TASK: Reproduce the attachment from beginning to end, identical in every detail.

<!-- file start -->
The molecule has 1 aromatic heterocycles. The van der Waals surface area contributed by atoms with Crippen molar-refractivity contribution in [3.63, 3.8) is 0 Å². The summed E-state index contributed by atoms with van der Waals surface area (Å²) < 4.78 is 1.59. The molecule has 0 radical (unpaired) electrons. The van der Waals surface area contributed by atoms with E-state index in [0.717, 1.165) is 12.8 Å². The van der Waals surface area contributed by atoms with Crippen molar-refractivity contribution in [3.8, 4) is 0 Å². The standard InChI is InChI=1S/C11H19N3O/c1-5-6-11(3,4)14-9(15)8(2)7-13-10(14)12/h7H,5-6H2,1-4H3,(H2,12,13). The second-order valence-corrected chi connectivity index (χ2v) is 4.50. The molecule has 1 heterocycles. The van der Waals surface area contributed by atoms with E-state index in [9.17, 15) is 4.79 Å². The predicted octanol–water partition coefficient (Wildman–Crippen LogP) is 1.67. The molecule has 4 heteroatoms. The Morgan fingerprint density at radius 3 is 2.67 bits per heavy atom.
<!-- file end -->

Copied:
The molecule has 1 aromatic heterocycles. The van der Waals surface area contributed by atoms with Crippen molar-refractivity contribution in [3.63, 3.8) is 0 Å². The summed E-state index contributed by atoms with van der Waals surface area (Å²) < 4.78 is 1.59. The molecule has 0 radical (unpaired) electrons. The van der Waals surface area contributed by atoms with E-state index in [0.717, 1.165) is 12.8 Å². The van der Waals surface area contributed by atoms with Crippen molar-refractivity contribution in [3.8, 4) is 0 Å². The standard InChI is InChI=1S/C11H19N3O/c1-5-6-11(3,4)14-9(15)8(2)7-13-10(14)12/h7H,5-6H2,1-4H3,(H2,12,13). The second-order valence-corrected chi connectivity index (χ2v) is 4.50. The molecule has 1 heterocycles. The van der Waals surface area contributed by atoms with E-state index in [9.17, 15) is 4.79 Å². The predicted octanol–water partition coefficient (Wildman–Crippen LogP) is 1.67. The molecule has 4 heteroatoms. The Morgan fingerprint density at radius 3 is 2.67 bits per heavy atom.